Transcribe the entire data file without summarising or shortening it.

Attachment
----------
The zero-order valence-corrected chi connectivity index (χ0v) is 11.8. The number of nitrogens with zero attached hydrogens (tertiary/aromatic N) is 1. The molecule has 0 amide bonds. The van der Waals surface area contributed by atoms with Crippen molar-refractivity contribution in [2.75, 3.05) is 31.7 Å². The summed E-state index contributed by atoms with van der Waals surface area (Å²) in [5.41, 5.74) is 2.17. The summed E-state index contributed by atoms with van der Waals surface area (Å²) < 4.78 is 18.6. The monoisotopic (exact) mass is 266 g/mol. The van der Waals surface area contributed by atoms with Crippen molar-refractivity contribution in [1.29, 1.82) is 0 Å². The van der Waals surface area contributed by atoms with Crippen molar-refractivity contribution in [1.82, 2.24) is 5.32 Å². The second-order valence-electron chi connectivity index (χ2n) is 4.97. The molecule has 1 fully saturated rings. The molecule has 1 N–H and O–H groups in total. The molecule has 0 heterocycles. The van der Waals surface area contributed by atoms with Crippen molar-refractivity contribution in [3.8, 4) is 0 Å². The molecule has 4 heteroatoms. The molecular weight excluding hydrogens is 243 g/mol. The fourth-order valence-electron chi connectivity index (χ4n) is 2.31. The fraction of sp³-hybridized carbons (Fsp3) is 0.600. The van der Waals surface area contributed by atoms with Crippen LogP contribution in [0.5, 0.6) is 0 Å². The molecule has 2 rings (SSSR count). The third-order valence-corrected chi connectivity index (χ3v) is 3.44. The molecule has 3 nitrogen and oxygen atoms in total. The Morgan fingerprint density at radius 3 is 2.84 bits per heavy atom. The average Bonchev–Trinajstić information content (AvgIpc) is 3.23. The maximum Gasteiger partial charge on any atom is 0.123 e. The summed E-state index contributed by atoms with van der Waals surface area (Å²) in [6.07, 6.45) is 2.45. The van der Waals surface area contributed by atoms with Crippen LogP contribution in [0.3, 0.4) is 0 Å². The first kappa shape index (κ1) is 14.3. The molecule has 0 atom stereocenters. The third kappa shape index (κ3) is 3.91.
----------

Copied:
The zero-order valence-corrected chi connectivity index (χ0v) is 11.8. The number of nitrogens with zero attached hydrogens (tertiary/aromatic N) is 1. The molecule has 0 amide bonds. The van der Waals surface area contributed by atoms with Crippen molar-refractivity contribution in [2.75, 3.05) is 31.7 Å². The summed E-state index contributed by atoms with van der Waals surface area (Å²) in [5.41, 5.74) is 2.17. The summed E-state index contributed by atoms with van der Waals surface area (Å²) < 4.78 is 18.6. The monoisotopic (exact) mass is 266 g/mol. The van der Waals surface area contributed by atoms with Crippen molar-refractivity contribution in [1.29, 1.82) is 0 Å². The van der Waals surface area contributed by atoms with Crippen molar-refractivity contribution in [1.82, 2.24) is 5.32 Å². The second-order valence-electron chi connectivity index (χ2n) is 4.97. The molecule has 1 fully saturated rings. The molecule has 1 N–H and O–H groups in total. The molecule has 0 heterocycles. The van der Waals surface area contributed by atoms with Crippen molar-refractivity contribution in [3.8, 4) is 0 Å². The molecule has 4 heteroatoms. The molecular weight excluding hydrogens is 243 g/mol. The fourth-order valence-electron chi connectivity index (χ4n) is 2.31. The fraction of sp³-hybridized carbons (Fsp3) is 0.600. The van der Waals surface area contributed by atoms with Crippen LogP contribution in [0.5, 0.6) is 0 Å². The molecule has 2 rings (SSSR count). The third-order valence-corrected chi connectivity index (χ3v) is 3.44. The molecule has 3 nitrogen and oxygen atoms in total. The Morgan fingerprint density at radius 3 is 2.84 bits per heavy atom. The average Bonchev–Trinajstić information content (AvgIpc) is 3.23. The maximum Gasteiger partial charge on any atom is 0.123 e. The summed E-state index contributed by atoms with van der Waals surface area (Å²) in [6.07, 6.45) is 2.45. The van der Waals surface area contributed by atoms with Crippen LogP contribution in [0.3, 0.4) is 0 Å². The first kappa shape index (κ1) is 14.3. The molecule has 0 atom stereocenters. The third kappa shape index (κ3) is 3.91.